I'm not quite sure why, but Californication is a series I had never watched before I received a copy of the first season, sometime in early June. I've never been a big fan of the series' star David Duchovny, who has always struck me as a bit snide and egocentric and X-Files just never caught on with me. However, since so many people I know couldn't stop raving about the show, I decided I'd better take a look at it when it hit DVD.
I expected to hate Californication. Simply dismiss the whole thing as a piece of trash. Having watched countless hours of television I know that's never a good idea, but nonetheless, that was my mindset. After watching about ten minutes of the first episode, I realized I couldn't have been more wrong. Californication is definitely an adult drama with adult themes, but the series and its star are a revelation.
Duchovny stars as Hank Moody, an author trying to straighten out his personal and professional life. When he sold the film rights to his best-selling novel, God Hates Us All, the New York-based writer decided to move out to Los Angeles with his girlfriend Karen (Natasha McElhone) and their daughter Becca (Madeleine Martin). As Californication begins, Hank's book has been turned into a successful film called A Crazy Little Thing Called Love, starring Tom Cruise and Katie Holmes. Much to Moody's dismay, his story has been reborn as a romantic comedy, which goes against everything Hank claims to believe in. However, in typical Hank Moody fashion, our intrepid writer didn't refuse the spoils Hollywood had to offer: "As soon as I cashed that check, I wrapped my lips around the mighty erection that is the film industry and sucked hard, just like a good whore should." As I said before, Californication is strictly adult material; sex and nudity are central to the series' premise and four-letter words are spoken with virtually every breath.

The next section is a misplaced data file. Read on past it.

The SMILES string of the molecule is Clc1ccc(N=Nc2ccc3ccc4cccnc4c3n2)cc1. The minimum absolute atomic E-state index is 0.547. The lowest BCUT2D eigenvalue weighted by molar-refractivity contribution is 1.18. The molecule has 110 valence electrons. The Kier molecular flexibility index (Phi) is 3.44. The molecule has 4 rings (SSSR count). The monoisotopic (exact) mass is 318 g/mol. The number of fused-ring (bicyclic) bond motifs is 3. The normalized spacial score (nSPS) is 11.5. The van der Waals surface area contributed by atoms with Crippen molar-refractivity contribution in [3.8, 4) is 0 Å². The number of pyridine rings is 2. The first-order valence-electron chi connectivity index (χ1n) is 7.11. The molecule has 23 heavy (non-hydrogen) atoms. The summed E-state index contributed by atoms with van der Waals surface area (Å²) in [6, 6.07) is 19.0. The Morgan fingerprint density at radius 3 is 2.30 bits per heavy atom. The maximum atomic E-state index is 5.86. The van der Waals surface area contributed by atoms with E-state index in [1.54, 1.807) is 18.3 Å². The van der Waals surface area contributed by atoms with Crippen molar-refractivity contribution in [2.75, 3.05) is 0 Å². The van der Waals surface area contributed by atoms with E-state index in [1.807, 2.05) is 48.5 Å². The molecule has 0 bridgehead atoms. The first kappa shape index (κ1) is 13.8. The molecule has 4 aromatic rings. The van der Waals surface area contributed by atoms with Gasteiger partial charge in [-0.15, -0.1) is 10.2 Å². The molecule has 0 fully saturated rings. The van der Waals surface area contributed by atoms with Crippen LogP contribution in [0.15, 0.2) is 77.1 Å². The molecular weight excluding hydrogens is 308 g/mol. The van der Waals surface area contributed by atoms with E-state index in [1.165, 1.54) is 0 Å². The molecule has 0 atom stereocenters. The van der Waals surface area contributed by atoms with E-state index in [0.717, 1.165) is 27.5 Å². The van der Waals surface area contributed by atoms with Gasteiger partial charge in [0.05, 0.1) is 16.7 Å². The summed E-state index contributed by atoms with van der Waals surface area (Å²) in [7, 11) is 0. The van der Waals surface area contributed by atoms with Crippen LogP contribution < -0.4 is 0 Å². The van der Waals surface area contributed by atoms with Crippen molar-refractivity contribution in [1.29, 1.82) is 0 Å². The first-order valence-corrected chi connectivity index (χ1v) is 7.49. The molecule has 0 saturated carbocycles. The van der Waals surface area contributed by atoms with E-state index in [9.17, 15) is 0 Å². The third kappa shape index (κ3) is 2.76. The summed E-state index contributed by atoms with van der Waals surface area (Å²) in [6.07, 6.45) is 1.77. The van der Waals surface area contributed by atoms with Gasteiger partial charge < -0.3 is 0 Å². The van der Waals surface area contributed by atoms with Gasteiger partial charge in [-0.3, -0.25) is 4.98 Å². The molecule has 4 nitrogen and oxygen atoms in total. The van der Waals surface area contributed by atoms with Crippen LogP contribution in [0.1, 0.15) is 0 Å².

Despite the success of A Crazy Little Thing Called Love, Hank's life is in a serious tailspin. He has been fighting a serious case of writer's block for five years, and Karen had cheated on him and then left the relationship. She apparently got bored with their life together. "Imagine my disappointment when you turned out to be the biggest cliché of them all, sitting there Googling yourself," she says, acknowledging that sex was the only thing they did right together. "You're out there sticking your dick in anything that moves."
Hank has indeed turned himself into a Hollywood cliché. Drowning his sorrows in so many drugs and women how could he possibly put one sentence together? Despite the fact that Hank seems determined to bed every woman in Los Angeles, he dotes on his precocious daughter and yearns to rekindle his relationship with Karen.
My initial thought after viewing the twelve episodes of Californication, was how the heck I classify this show, and as much as I tried to resist it, Californication is a male version of Sex and the City with lots more drugs! Heck, Sex and the City regular Evan Handler even plays Hank's beleaguered agent, Charlie Runkle. In an effort to get Hank to write something, Charlie gets a reluctant Hank to accept a job as a blogger for Hell-A magazine, which as it turns out is owned by Karen's new fiancé, Bill (Damian Young).
Californication is a series full of over-the-top excesses and escapades and Hank Moody is the kind of smug, self-congratulatory jerk that seems to fit David Duchovny rather well. David's seemingly permanent deadpan demeanor makes it seem as though he has to do little more than jump out of bed to slip into the role of role of Hank.
Californication is so over-the-top that once I got over my initial surprise at the amount of nudity and sex in the series I couldn't help but laugh. The situations Hank finds himself in are ridiculous, but the smart dialogue will keep adults watching.
All 12 episodes are presented in an anamorphic widescreen transfer. By default, the audio is presented in 2.0 stereo, but you can switch it to 5.1 surround and Spanish mono, with optional English captions.
Californication – The First Season doesn't offer too many extras. However, even though it's not mentioned on the box, series executive producer and star David Duchovny does provide an audio commentary on the pilot episode along with writer/creator Tom Kapinos and director/producer/consultant Stephen Hopkins. Don't expect to learn much here. The guys mostly congratulate themselves for getting the series on the air.
Disc two contains text biographies of the stars of the series and a photo gallery. Maybe next season's set will at least include some type of behind-the-scenes featurette?Powered by Sidelines